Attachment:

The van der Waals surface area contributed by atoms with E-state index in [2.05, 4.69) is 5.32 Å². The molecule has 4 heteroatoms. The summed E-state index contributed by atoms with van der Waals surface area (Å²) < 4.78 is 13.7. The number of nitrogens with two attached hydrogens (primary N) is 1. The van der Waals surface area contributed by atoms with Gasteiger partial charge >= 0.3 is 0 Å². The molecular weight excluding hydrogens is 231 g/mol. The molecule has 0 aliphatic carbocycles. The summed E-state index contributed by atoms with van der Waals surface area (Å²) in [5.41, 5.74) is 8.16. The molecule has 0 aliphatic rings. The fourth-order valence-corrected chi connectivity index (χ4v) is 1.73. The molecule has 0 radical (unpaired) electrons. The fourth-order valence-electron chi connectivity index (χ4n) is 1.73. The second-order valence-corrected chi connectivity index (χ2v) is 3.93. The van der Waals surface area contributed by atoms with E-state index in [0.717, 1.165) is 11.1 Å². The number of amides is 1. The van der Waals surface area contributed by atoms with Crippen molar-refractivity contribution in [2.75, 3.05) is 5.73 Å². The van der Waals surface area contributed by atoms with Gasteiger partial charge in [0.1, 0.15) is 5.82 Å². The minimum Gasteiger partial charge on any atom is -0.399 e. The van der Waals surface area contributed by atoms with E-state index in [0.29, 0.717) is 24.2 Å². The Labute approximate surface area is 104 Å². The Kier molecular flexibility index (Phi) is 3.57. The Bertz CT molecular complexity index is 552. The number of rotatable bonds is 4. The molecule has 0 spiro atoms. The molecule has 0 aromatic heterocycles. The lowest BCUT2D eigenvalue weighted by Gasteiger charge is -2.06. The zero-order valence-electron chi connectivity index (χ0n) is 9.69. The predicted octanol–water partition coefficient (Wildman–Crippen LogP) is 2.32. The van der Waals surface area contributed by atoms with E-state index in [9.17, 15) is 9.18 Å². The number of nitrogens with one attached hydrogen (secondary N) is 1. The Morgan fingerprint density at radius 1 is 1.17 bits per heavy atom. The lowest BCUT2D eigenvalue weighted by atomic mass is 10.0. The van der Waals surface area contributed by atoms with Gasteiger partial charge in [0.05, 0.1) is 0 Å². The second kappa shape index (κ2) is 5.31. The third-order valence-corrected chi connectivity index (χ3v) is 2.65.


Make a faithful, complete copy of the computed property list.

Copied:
The van der Waals surface area contributed by atoms with E-state index in [2.05, 4.69) is 5.32 Å². The molecule has 4 heteroatoms. The summed E-state index contributed by atoms with van der Waals surface area (Å²) < 4.78 is 13.7. The number of nitrogens with two attached hydrogens (primary N) is 1. The van der Waals surface area contributed by atoms with Gasteiger partial charge >= 0.3 is 0 Å². The molecular weight excluding hydrogens is 231 g/mol. The molecule has 0 aliphatic carbocycles. The summed E-state index contributed by atoms with van der Waals surface area (Å²) in [5.41, 5.74) is 8.16. The molecule has 0 aliphatic rings. The fourth-order valence-corrected chi connectivity index (χ4v) is 1.73. The molecule has 0 radical (unpaired) electrons. The fourth-order valence-electron chi connectivity index (χ4n) is 1.73. The second-order valence-corrected chi connectivity index (χ2v) is 3.93. The van der Waals surface area contributed by atoms with E-state index in [0.717, 1.165) is 11.1 Å². The number of amides is 1. The van der Waals surface area contributed by atoms with Crippen molar-refractivity contribution in [2.75, 3.05) is 5.73 Å². The van der Waals surface area contributed by atoms with Gasteiger partial charge in [0.1, 0.15) is 5.82 Å². The minimum Gasteiger partial charge on any atom is -0.399 e. The van der Waals surface area contributed by atoms with E-state index in [0.29, 0.717) is 24.2 Å². The Labute approximate surface area is 104 Å². The Kier molecular flexibility index (Phi) is 3.57. The Bertz CT molecular complexity index is 552. The number of rotatable bonds is 4. The molecule has 0 spiro atoms. The molecule has 0 aromatic heterocycles. The lowest BCUT2D eigenvalue weighted by Gasteiger charge is -2.06. The zero-order valence-electron chi connectivity index (χ0n) is 9.69. The predicted octanol–water partition coefficient (Wildman–Crippen LogP) is 2.32. The van der Waals surface area contributed by atoms with E-state index in [9.17, 15) is 9.18 Å². The number of nitrogens with one attached hydrogen (secondary N) is 1. The Morgan fingerprint density at radius 1 is 1.17 bits per heavy atom. The lowest BCUT2D eigenvalue weighted by atomic mass is 10.0. The van der Waals surface area contributed by atoms with Gasteiger partial charge in [0.05, 0.1) is 0 Å². The second kappa shape index (κ2) is 5.31. The third-order valence-corrected chi connectivity index (χ3v) is 2.65.